“Using facilities that match one’s gender identity is a basic necessity for full participation in society, and this order’s confirmation that transgender people can do so is an important victory,” Tara Borelli, counsel for Lambda Legal, said in a statement. “Being able to safely navigate everyday life when you set foot outside your home is not a luxury. It is a basic foundation for being treated and accepted as co-equal members of society, like everyone else.”
The ACLU of North Carolina said it was thrilled to “obtain some clarity and relief for transgender North Carolinians,” but reiterated its previous calls for statewide comprehensive nondiscrimination protections for LGBTQ individuals.
The Campaign for Southern Equality echoed those statements, as well as a call to repeal HB 142 entirely, noting that the law does not address other problematic elements of HB 142, such as the restrictions placed on municipalities that remain in place until Dec. 1, 2020.
“This settlement is a significant step forward for North Carolina in our years-long fight for equality for all LGBTQ people across the state…Today, we celebrate a step forward, and we’re grateful for every North Carolinian, including so many grassroots leaders, for resisting this oppressive law,” the Rev. Jasmine Beach-Ferrara, the group’s executive director, said in a statement.
But Allison Scott, director of policy and programs at the Campaign for Southern Equality, told Metro Weekly in an interview that the settlement agreed to by the state does not necessarily translate into lived equality.
“As a transgender woman myself, I know that discrimination does not start or end in bathrooms, or in the settlement of HB 142,” Scott said. “It was going on before this. It is certainly going on now. I’ve seen it in my life, and we’ve certainly seen it in the lives of other LGBTQ people across the South, and in North Carolina.”
Scott noted that the settlement also does nothing to stop widespread discrimination in employment, housing, and the use of public accommodations, including restrooms, in privately-owned facilities.
“We have people calling in and talking to us about the discrimination they face. It hasn’t stopped, and pulling this piece of HB 142 back isn’t going to make it stop overnight, until we see nondiscrimination ordinances and policies put in place on a statewide level,” Scott added. “Basically, there are two paths to ending discrimination: one path having some more roadblocks until the end of HB 142, the sunset period, and the other being a statewide nondiscrimination ordinance passed by the General Assembly.”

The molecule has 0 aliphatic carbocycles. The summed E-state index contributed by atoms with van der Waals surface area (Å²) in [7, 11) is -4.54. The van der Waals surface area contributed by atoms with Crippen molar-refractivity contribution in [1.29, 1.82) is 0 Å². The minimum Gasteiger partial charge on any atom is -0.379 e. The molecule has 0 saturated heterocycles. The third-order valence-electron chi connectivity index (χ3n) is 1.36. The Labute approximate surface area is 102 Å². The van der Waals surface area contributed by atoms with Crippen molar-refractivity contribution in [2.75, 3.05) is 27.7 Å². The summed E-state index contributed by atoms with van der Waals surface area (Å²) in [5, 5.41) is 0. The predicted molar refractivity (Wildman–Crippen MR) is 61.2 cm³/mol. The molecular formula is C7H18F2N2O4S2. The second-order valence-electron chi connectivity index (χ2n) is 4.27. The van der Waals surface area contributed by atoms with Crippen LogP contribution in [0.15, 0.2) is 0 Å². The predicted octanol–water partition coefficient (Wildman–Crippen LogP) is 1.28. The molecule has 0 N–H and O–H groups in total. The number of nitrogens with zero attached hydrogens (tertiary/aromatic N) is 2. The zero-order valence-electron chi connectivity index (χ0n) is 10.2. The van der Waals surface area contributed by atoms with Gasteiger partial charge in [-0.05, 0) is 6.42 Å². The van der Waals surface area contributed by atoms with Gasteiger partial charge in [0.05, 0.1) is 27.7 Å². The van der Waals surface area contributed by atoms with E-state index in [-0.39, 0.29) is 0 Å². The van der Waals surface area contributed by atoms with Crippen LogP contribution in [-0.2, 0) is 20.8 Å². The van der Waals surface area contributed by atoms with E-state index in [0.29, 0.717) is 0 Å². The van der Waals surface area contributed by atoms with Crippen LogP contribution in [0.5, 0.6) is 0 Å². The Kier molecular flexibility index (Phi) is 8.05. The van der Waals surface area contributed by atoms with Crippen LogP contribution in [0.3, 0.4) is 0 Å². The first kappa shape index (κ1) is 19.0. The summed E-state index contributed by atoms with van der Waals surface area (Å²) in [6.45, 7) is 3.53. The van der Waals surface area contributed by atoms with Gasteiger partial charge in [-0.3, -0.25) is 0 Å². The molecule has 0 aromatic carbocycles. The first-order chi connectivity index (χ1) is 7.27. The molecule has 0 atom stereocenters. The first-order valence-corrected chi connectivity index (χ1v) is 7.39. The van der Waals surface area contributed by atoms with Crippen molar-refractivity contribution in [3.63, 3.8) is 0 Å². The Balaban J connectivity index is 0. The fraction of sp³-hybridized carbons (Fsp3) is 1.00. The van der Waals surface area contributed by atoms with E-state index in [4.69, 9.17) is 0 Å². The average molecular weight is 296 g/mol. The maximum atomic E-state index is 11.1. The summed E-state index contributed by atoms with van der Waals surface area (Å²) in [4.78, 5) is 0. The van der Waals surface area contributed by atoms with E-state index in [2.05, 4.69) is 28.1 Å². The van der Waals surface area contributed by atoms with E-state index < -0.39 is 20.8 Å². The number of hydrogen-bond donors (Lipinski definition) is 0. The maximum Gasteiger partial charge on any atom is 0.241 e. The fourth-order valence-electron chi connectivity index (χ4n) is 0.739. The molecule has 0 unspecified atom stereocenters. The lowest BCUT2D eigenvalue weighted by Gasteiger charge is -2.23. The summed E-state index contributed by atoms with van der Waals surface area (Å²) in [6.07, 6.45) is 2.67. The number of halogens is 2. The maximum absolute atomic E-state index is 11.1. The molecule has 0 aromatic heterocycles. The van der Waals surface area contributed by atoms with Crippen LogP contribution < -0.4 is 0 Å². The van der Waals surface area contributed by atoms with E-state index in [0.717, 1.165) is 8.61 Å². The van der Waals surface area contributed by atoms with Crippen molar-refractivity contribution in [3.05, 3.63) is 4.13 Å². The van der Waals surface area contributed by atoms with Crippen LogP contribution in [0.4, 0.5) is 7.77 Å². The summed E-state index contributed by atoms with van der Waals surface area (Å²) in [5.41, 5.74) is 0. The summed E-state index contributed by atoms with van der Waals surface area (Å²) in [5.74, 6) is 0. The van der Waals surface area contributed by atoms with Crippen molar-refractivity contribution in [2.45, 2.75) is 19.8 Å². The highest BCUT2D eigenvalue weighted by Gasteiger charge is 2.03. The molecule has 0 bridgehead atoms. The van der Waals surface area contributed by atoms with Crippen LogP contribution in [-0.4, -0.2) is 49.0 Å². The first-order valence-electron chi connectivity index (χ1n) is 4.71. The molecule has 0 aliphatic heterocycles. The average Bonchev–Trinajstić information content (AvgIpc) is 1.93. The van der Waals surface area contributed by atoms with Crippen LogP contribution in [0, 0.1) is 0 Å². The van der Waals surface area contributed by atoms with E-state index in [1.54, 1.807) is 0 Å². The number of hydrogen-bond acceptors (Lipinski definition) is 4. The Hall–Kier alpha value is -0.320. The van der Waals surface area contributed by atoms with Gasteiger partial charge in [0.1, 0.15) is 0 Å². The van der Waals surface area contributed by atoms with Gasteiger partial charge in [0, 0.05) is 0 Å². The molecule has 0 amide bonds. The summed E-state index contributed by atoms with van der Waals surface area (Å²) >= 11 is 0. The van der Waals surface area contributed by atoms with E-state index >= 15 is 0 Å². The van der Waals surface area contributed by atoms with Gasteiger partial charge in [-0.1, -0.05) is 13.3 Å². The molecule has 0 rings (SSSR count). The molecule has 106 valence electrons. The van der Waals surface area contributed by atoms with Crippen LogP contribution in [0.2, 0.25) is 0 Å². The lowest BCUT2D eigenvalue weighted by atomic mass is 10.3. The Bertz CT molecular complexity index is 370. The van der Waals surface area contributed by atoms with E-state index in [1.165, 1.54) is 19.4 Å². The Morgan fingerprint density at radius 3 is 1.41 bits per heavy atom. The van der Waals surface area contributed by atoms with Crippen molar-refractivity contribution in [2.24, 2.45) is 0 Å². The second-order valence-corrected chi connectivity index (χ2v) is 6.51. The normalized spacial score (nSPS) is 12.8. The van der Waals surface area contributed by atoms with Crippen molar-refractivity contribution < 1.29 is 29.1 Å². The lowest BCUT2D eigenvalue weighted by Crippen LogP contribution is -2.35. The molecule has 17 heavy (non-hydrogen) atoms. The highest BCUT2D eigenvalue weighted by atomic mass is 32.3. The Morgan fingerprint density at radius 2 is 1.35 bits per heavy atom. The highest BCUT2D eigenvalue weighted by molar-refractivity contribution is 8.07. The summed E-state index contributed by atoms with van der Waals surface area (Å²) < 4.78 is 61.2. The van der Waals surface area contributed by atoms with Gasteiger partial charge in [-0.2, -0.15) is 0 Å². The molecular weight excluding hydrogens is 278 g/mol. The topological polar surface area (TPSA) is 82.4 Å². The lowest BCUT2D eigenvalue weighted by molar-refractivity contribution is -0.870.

Scott also said that LGBTQ activists aren’t sure how the General Assembly will react should any locality pass a nondiscrimination ordinance after the prohibition contained in HB 142 expires. Republicans in the General Assembly could also seek to amend or extend that provision in perpetuity, thus rehashing the same battles that led to adoption of HB 2 after Charlotte passed a trans-inclusive nondiscrimination ordinance. (At the time, conservative legal experts argued that the ordinance would have prohibited any public accommodation inside the city limits from having sex-segregated restrooms.)
“That’s part of the problem. After Charlotte did it, people saw a swift backlash from our General Assembly,” she said. “I think all the cities are keeping that in mind. I’m not saying they won’t [take action], but they are thinking about, “if we do this, what will happen?” And quite frankly, I think that’s the intentional effect of these laws: it’s always the looming threat of state action if LGBTQ people assert their rights.”
Editor’s note: This story was updated to further clarify that HB 2 and HB 142 only restricted access to “public” (i.e. multi-user) restrooms in government-owned facilities. Privately-owned facilities have always been allowed to craft their own policies as they see fit.